yesterday was our pastry practical. of all of the practical exams we've had thus far, this one was possibly one of the more stressful. our written exam was far more science focused ("what is the role of salt in yeast breads?") and less winging it with a bit of fire and speed. one of the major components of the practical exam was rolling a disc of pate sucree and correctly filling a tart pan with it. this has never been one of my strong suits. i'm impatient. haphazard. my first pie at the beginning of the module left a lot to be desired.
my tart shell on yesterday's practical, however, scored perfect points.
so, how do you roll a perfect crust? pay close attention to your rolling technique. lightly dust your surface with flour. consider your pan. for each inch of the final size of your tart, add one ounce, plus two more at the end. for example, for a 10-inch crust, use 12 oz of dough. roll with firm, even strokes, taking care to lift the dough and give it a quarter-turn every few strokes so you can ensure a nice circle is formed. check your tart pan against your dough. once the dough is about 1 1/2 inches wider than your pan, lift the dough and lay over the pan. feed the dough into the pan so it forms sides and then fold along the inner rim to create a sharp delineation between bottom and sides of crust. feed the dough down into the pan and scrape away from your body using a bench scraper. when you inspect the final product, the walls should form a 90 degree angle with the bottom and be an even thickness all the way around.
early summer and spring blueberries pair particularly well with this tart. when they're bright and barely sweet, faintly acidic. they're a great contrast with the sweet vanilla filling and that crumbly, sugared crust.
tart shell (pate sucree)
1 1/2 lbs all purpose flour
8 oz sugar
1 1/2 tsp baking powder
1 tsp kosher salt
8 oz unsalted butter, cut into 1/2 inch chunks
combine all dry ingredients in a mixing bowl. using your hands or the lowest speed of your mixer with paddle, slowly massage in the butter to the dry mixture (this is called 'sablaging' or the sandy method as the final result will feel like damp sand. i find using your hands works best.) until all is incorporated. take care to not allow the mixture to warm up much.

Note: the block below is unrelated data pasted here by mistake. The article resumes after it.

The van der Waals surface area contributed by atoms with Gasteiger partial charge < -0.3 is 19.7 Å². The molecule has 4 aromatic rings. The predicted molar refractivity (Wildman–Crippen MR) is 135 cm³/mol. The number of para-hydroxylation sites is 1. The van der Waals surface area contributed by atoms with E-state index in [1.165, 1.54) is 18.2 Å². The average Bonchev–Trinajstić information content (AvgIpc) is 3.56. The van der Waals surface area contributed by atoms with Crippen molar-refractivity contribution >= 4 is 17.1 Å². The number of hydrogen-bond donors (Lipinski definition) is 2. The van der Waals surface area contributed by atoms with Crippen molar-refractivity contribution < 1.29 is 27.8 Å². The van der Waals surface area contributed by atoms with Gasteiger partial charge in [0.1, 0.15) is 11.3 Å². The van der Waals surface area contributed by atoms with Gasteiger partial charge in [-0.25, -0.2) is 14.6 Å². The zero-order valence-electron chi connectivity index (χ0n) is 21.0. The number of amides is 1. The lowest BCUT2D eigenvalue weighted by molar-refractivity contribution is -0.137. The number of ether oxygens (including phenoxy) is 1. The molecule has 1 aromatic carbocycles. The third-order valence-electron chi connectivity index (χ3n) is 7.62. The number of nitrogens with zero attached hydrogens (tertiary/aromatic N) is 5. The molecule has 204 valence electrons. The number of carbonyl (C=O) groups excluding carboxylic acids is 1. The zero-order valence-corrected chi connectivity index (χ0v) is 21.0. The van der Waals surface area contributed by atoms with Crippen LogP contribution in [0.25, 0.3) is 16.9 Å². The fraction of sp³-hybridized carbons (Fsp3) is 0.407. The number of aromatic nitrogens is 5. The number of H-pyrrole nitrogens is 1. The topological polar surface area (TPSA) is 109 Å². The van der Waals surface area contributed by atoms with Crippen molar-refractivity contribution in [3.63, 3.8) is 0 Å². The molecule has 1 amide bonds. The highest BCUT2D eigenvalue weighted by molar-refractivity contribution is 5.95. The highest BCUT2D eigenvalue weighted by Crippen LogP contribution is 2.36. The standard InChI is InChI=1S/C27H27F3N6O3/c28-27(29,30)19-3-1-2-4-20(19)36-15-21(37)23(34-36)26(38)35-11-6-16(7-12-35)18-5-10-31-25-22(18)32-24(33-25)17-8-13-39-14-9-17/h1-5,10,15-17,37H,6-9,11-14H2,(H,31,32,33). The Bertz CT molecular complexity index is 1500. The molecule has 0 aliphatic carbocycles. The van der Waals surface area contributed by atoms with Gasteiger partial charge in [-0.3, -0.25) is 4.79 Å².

beat eggs in a bowl until fluid. stir in your flour+butter mixture until dough forms a rough ball. form into a 3-inch thick disc. wrap in plastic wrap and refrigerate until firm (1 hour).
preheat oven to 350 degrees. fill your crust with baking beans (this is to weigh the bottom down so it cooks in the shape desired. otherwise, this dough will puff unevenly). bake for 35 minutes or until crust is dry and golden brown. rotate at least once and watch for hotspots! allow to cool fully before filling.
vanilla pastry cream
1 pint milk
2 oz cornstarch
4 oz sugar
1 egg + 4 yolks
4 oz butter, cut into 1/2 inch chunks
1 vanilla bean, scraped (or 1/4 fl oz vanilla extract)
add milk, vanilla bean, and half of the cornstarch to a saucepan and bring to a simmer. add remaining half of cornstarch to sugar. in a mixing bowl, beat eggs until fluid. add sugar and fully incorporate.
once milk is at a simmer, remove from heat and, while whisking, add 1/4 of the milk to the egg/sugar mixture. do this gently and be sure to constantly whisk to ensure that the eggs temper and do not scramble. add another 1/4 of the milk and repeat. continue until egg mixture is at the same temperature as remaining milk. return entire mixture to saucepan over heat. stir constantly (i prefer using a rubber spatula to scrape the bottom) until one bubble is released. remove from heat. strain.
spread on a silpat or parchment paper and press plastic wrap over to prevent a film from forming on top. chill for one hour. once crust is fully cooled, fill a pastry bag with cream and cut the tip off. pipe cream evenly into crust.
1/2 pint fresh blueberries
1/4 cup apricot nappage (1/4 cup apricot jam diluted with 2 tbsp water)
press berries in a circular formation into pie filling. warm the nappage until liquid in a saucepan. using a brush (preferably silicone), gently wash the top of the tart with the mixture and allow to set.